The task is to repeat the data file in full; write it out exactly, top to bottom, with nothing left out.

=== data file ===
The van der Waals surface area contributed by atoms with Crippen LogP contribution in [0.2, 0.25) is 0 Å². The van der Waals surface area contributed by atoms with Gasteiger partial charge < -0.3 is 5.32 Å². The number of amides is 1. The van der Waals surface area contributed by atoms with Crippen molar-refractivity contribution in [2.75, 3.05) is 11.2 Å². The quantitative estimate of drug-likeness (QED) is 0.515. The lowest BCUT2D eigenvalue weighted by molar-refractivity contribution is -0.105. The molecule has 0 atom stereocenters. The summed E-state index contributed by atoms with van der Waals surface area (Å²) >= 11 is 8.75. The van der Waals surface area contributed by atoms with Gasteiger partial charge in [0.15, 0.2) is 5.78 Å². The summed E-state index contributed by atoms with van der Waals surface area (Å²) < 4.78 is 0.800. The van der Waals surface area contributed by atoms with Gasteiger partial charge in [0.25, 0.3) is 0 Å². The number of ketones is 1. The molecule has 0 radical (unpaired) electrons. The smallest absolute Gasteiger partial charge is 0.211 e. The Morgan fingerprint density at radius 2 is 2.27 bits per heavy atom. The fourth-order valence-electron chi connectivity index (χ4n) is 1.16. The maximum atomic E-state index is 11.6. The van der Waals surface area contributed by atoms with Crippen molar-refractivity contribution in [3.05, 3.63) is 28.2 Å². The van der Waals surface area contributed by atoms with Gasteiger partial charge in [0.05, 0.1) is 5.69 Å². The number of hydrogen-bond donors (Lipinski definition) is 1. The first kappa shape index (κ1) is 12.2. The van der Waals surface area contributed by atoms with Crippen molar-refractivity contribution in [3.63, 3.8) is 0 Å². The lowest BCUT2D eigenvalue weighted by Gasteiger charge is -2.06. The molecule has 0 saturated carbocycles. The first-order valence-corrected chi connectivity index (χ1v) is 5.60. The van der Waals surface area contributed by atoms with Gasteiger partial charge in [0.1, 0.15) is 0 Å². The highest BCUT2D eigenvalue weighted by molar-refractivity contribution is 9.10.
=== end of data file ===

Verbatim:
The van der Waals surface area contributed by atoms with Crippen LogP contribution in [0.2, 0.25) is 0 Å². The van der Waals surface area contributed by atoms with Gasteiger partial charge < -0.3 is 5.32 Å². The number of amides is 1. The van der Waals surface area contributed by atoms with Crippen molar-refractivity contribution in [2.75, 3.05) is 11.2 Å². The quantitative estimate of drug-likeness (QED) is 0.515. The lowest BCUT2D eigenvalue weighted by molar-refractivity contribution is -0.105. The molecule has 0 atom stereocenters. The summed E-state index contributed by atoms with van der Waals surface area (Å²) >= 11 is 8.75. The van der Waals surface area contributed by atoms with Gasteiger partial charge in [0.15, 0.2) is 5.78 Å². The summed E-state index contributed by atoms with van der Waals surface area (Å²) < 4.78 is 0.800. The van der Waals surface area contributed by atoms with Gasteiger partial charge in [0.25, 0.3) is 0 Å². The number of ketones is 1. The molecule has 0 radical (unpaired) electrons. The smallest absolute Gasteiger partial charge is 0.211 e. The Morgan fingerprint density at radius 2 is 2.27 bits per heavy atom. The fourth-order valence-electron chi connectivity index (χ4n) is 1.16. The maximum atomic E-state index is 11.6. The van der Waals surface area contributed by atoms with Crippen molar-refractivity contribution in [3.05, 3.63) is 28.2 Å². The van der Waals surface area contributed by atoms with Gasteiger partial charge in [0.05, 0.1) is 5.69 Å². The number of hydrogen-bond donors (Lipinski definition) is 1. The first kappa shape index (κ1) is 12.2. The van der Waals surface area contributed by atoms with Crippen molar-refractivity contribution in [3.63, 3.8) is 0 Å². The lowest BCUT2D eigenvalue weighted by Gasteiger charge is -2.06. The molecule has 0 saturated carbocycles. The first-order valence-corrected chi connectivity index (χ1v) is 5.60. The van der Waals surface area contributed by atoms with Gasteiger partial charge in [0.1, 0.15) is 0 Å². The highest BCUT2D eigenvalue weighted by molar-refractivity contribution is 9.10.